With over a decade of credits in films such as “Soul Plane,” “Death At A Funeral,” “Fools Gold” and a role in the “Barbershop” TV series, actor, comedian and businessman, Kevin Hart has finally reached the A-list. The father of two is enjoying star power with recent blockbuster roles in “Think Like A Man,” “Grudge Match” and “Ride Along” (No. 1 for three weeks). This month he stars in the ‘80s remake “About Last Night” (No. 2 opening weekend) opposite Regina Hall, Michael Ealy and Joy Bryant.
Q: In “About Last Night” you have a swimming scene against Michael Ealy, who said you were part of the famous swim team featured in the film “Pride” (starring Terrence Howard), what happened there?
A: Yes, I swam all my youth and that movie was based off my real swim team. I made it to the junior Olympics and everything. But my mom made me do it and because I didn’t like the fact that she made me, when I got old enough to stop, I was like “I’m not swimming no more.” It’s weird. I was a dumb kid. Maybe I got lucky and made the right decision.
Q: What sets you apart from great standup comedian/actors who came before you?
A: I’m universal. When you’re universal it means you appeal to everyone. From my standups you’ve seen me get married, have kids, go through a divorce and become a single dad—It’s all one big evolving story.
And my stand up movies I did on my own. “Laugh At My Pain,” I spent $750,000 and made $8M. I did “Let Me Explain” for $2.5M and that did $33M. And I own the rights - nobody else owns theirs – the studio owns it. That’s why I get looked at with a side eye – I’m just not afraid to take risks, I take my own money and flip it.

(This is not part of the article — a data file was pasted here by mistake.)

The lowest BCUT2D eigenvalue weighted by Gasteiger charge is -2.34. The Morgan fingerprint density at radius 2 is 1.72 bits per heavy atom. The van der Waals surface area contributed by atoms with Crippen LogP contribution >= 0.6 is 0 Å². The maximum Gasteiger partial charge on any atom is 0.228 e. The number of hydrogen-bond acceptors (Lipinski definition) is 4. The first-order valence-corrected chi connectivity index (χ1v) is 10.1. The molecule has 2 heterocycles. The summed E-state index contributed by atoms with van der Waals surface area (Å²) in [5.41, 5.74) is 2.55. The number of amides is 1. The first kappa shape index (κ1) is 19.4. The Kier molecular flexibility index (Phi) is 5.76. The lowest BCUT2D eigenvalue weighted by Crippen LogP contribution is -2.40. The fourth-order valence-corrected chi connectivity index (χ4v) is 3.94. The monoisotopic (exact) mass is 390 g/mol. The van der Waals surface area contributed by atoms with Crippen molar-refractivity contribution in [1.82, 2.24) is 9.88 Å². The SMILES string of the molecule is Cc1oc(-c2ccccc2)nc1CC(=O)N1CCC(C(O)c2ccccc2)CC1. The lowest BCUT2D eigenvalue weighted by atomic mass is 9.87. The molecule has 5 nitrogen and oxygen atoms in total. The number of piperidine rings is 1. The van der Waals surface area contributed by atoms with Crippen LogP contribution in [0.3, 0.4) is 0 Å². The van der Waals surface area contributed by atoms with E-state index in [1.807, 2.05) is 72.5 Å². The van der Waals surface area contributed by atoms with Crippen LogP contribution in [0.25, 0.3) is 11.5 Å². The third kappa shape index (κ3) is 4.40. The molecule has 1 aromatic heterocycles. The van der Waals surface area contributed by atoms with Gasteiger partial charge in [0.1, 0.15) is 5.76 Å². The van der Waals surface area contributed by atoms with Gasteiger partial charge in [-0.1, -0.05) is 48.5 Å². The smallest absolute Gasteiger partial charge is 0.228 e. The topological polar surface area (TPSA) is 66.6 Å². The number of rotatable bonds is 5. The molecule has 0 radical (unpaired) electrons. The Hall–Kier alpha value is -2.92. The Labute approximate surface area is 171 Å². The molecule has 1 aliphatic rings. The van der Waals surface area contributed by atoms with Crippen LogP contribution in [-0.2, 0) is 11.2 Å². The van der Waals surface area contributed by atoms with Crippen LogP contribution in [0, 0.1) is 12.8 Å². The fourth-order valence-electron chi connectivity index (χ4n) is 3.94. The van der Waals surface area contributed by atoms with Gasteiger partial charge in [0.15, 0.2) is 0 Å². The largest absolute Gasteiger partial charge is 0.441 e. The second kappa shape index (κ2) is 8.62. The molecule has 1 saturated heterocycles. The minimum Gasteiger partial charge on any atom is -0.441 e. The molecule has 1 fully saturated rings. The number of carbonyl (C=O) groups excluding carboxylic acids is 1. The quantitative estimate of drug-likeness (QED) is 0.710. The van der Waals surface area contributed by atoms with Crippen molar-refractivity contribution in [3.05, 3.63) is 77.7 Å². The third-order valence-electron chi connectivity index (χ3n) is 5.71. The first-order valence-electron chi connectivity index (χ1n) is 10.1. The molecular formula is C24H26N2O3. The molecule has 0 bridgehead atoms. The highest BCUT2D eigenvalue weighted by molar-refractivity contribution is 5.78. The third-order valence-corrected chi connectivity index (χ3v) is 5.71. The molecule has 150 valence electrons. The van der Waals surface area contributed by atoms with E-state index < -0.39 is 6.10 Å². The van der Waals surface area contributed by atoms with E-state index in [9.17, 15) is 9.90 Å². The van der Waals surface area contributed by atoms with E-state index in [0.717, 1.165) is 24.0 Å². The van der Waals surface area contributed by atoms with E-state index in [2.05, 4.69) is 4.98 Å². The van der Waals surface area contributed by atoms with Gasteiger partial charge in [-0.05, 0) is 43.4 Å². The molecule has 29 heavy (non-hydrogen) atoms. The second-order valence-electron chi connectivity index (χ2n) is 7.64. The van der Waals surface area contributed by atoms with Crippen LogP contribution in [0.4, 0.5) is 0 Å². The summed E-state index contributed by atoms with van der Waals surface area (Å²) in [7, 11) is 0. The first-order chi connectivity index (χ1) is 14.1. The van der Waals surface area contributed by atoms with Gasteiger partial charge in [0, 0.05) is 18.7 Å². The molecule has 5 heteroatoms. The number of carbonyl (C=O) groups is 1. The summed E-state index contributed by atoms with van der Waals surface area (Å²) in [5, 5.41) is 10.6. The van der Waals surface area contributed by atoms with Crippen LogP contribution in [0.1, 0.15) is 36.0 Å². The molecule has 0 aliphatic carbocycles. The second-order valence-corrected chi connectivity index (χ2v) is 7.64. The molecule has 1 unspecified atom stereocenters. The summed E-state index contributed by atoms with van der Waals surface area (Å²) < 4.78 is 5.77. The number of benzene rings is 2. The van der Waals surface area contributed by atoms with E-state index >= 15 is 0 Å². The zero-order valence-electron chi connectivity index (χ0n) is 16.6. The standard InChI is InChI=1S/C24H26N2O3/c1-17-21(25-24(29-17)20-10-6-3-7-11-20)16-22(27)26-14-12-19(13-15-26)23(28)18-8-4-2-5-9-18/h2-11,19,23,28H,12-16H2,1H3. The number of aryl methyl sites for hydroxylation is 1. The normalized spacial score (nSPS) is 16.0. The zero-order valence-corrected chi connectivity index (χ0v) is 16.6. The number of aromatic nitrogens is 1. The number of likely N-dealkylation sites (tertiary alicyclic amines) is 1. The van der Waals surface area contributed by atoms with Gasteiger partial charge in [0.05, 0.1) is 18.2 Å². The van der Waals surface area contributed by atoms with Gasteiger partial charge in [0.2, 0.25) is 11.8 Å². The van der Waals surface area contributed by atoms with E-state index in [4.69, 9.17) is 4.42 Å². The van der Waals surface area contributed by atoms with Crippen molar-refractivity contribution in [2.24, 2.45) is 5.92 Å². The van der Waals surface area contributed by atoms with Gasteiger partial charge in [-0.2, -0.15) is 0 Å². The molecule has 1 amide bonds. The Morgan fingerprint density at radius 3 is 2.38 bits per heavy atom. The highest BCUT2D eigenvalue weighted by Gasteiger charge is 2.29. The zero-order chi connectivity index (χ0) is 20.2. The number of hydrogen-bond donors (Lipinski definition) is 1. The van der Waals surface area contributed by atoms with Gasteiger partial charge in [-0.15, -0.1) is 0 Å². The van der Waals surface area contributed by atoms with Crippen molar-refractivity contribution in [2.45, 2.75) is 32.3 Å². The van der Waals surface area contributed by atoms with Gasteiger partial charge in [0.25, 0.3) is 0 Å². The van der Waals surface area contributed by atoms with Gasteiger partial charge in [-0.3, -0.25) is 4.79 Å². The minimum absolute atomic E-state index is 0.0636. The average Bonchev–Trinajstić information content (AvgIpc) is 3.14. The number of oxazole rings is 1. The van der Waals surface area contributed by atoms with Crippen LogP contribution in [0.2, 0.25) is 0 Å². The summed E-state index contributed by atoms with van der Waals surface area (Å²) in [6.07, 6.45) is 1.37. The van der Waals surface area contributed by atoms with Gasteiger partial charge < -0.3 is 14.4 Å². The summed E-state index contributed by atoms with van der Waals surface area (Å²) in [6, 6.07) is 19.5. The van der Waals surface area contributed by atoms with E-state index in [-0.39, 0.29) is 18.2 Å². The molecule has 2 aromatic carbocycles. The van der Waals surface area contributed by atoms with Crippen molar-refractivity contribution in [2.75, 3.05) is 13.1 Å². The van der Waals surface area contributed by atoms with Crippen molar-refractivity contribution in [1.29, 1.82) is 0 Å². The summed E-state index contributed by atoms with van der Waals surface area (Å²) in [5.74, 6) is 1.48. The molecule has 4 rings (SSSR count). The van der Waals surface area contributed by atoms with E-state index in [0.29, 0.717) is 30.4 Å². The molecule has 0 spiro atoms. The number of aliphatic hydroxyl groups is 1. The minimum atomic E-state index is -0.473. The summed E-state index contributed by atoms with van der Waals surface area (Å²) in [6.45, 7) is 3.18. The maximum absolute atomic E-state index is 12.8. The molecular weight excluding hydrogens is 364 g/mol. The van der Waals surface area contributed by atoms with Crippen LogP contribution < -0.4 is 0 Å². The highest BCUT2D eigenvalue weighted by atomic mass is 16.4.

Q: How do you remain grounded?
A: You need friends that will tell you to sit down. You need friends that will tell you you’re doing too much. The reason why I’m not caught up in Hollywood is because I’m not part of Hollywood. I got my Hollywood friends I hangout with, but for the bulk of my days if I’m not with my kids, I’m in my office with guys working and trying to figure out whats next, or I’m at home. My office is around the corner from my house and my kids will come to the office and play. I have such a balance.
Q: To have worked for 17 years with little traction until now, how did you overcome rejection?
A: That's the thing about acting: you have to have a thick skin. Some people are blessed with it, some people aren't. I've done auditions where the casting director is taking the paper out of my hand in the middle of reading. When my show “The Big House” was picked up, they flew me to New York, I'm about to step on stage to announce it and a hand grabs my shoulder, "Kevin no, they just decided to cancel it." It's a serious smack-in-the-face business, and either you can take it or you can't. I remember this guy told me that he felt that I just wasn't that funny. He didn't like my approach to standup comedy, and this was the guy who judged you to get on stage. And I was like, ‘Alright.’ I just went to another comedy club. I wasn’t affected by it. Everything happens when it’s supposed to.